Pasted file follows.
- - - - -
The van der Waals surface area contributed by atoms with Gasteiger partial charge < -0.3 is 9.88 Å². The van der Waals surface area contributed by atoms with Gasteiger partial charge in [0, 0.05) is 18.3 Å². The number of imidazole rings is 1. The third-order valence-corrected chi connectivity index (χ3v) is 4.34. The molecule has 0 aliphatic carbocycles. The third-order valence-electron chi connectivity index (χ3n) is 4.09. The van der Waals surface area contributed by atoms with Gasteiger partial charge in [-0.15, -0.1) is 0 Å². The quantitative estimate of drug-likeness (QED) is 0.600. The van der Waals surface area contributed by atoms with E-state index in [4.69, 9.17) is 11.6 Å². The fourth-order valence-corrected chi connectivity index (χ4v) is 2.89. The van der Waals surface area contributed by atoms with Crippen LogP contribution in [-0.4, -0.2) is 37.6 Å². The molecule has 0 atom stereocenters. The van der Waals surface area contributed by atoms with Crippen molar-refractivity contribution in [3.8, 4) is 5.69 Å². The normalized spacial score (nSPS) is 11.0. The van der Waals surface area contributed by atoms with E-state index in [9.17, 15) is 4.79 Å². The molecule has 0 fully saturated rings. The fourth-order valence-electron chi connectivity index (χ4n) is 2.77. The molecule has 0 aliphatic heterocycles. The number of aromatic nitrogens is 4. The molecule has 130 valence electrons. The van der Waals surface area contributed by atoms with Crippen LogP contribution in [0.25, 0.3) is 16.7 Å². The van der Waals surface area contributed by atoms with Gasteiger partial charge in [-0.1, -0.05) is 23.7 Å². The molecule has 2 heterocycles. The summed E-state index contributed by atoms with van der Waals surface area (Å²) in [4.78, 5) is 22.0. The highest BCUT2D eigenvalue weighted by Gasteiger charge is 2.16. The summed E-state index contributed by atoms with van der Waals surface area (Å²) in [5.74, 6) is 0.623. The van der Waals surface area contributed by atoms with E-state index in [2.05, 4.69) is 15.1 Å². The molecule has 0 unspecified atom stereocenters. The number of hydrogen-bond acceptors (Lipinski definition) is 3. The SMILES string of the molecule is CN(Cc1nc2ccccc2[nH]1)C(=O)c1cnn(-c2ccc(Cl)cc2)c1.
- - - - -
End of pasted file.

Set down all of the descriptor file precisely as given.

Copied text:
The van der Waals surface area contributed by atoms with Gasteiger partial charge < -0.3 is 9.88 Å². The van der Waals surface area contributed by atoms with Gasteiger partial charge in [0, 0.05) is 18.3 Å². The number of imidazole rings is 1. The third-order valence-corrected chi connectivity index (χ3v) is 4.34. The molecule has 0 aliphatic carbocycles. The third-order valence-electron chi connectivity index (χ3n) is 4.09. The van der Waals surface area contributed by atoms with Gasteiger partial charge in [-0.15, -0.1) is 0 Å². The quantitative estimate of drug-likeness (QED) is 0.600. The van der Waals surface area contributed by atoms with E-state index in [4.69, 9.17) is 11.6 Å². The fourth-order valence-corrected chi connectivity index (χ4v) is 2.89. The van der Waals surface area contributed by atoms with Crippen LogP contribution in [-0.4, -0.2) is 37.6 Å². The molecule has 0 atom stereocenters. The van der Waals surface area contributed by atoms with Crippen molar-refractivity contribution in [3.8, 4) is 5.69 Å². The normalized spacial score (nSPS) is 11.0. The van der Waals surface area contributed by atoms with E-state index in [9.17, 15) is 4.79 Å². The molecule has 0 fully saturated rings. The fourth-order valence-electron chi connectivity index (χ4n) is 2.77. The molecule has 0 aliphatic heterocycles. The number of aromatic nitrogens is 4. The molecule has 130 valence electrons. The van der Waals surface area contributed by atoms with Crippen LogP contribution in [0.25, 0.3) is 16.7 Å². The van der Waals surface area contributed by atoms with Gasteiger partial charge in [-0.1, -0.05) is 23.7 Å². The molecule has 2 heterocycles. The summed E-state index contributed by atoms with van der Waals surface area (Å²) in [4.78, 5) is 22.0. The highest BCUT2D eigenvalue weighted by Gasteiger charge is 2.16. The summed E-state index contributed by atoms with van der Waals surface area (Å²) in [5.74, 6) is 0.623. The van der Waals surface area contributed by atoms with E-state index in [2.05, 4.69) is 15.1 Å². The molecule has 0 unspecified atom stereocenters. The number of hydrogen-bond acceptors (Lipinski definition) is 3. The SMILES string of the molecule is CN(Cc1nc2ccccc2[nH]1)C(=O)c1cnn(-c2ccc(Cl)cc2)c1.